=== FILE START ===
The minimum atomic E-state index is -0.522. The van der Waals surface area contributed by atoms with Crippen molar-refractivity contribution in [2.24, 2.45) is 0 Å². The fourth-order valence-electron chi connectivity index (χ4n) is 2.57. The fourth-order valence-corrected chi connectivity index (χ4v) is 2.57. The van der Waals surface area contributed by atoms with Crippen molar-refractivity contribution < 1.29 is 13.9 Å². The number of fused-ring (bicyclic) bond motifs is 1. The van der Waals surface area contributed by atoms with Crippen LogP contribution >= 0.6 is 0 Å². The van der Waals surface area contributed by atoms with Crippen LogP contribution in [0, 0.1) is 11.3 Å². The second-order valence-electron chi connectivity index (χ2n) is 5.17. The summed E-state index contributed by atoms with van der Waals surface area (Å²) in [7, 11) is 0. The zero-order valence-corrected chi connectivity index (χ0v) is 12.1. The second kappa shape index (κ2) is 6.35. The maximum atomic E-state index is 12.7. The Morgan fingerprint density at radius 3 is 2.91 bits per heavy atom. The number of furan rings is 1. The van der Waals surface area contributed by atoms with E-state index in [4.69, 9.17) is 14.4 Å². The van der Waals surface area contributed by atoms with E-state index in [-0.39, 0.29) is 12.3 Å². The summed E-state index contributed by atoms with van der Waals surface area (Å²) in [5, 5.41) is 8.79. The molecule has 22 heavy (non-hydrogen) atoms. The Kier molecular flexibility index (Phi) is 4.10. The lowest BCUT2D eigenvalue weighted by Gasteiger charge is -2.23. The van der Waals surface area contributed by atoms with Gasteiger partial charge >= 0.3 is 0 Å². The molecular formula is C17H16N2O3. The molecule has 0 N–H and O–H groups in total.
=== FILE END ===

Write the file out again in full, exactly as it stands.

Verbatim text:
The minimum atomic E-state index is -0.522. The van der Waals surface area contributed by atoms with Crippen molar-refractivity contribution in [2.24, 2.45) is 0 Å². The fourth-order valence-electron chi connectivity index (χ4n) is 2.57. The fourth-order valence-corrected chi connectivity index (χ4v) is 2.57. The van der Waals surface area contributed by atoms with Crippen molar-refractivity contribution < 1.29 is 13.9 Å². The number of fused-ring (bicyclic) bond motifs is 1. The van der Waals surface area contributed by atoms with Crippen LogP contribution >= 0.6 is 0 Å². The van der Waals surface area contributed by atoms with Crippen LogP contribution in [0, 0.1) is 11.3 Å². The second-order valence-electron chi connectivity index (χ2n) is 5.17. The summed E-state index contributed by atoms with van der Waals surface area (Å²) in [7, 11) is 0. The zero-order valence-corrected chi connectivity index (χ0v) is 12.1. The second kappa shape index (κ2) is 6.35. The maximum atomic E-state index is 12.7. The Morgan fingerprint density at radius 3 is 2.91 bits per heavy atom. The number of furan rings is 1. The van der Waals surface area contributed by atoms with E-state index in [4.69, 9.17) is 14.4 Å². The van der Waals surface area contributed by atoms with E-state index in [-0.39, 0.29) is 12.3 Å². The summed E-state index contributed by atoms with van der Waals surface area (Å²) in [5, 5.41) is 8.79. The molecule has 22 heavy (non-hydrogen) atoms. The Kier molecular flexibility index (Phi) is 4.10. The lowest BCUT2D eigenvalue weighted by Gasteiger charge is -2.23. The van der Waals surface area contributed by atoms with Gasteiger partial charge >= 0.3 is 0 Å². The molecular formula is C17H16N2O3. The molecule has 0 N–H and O–H groups in total.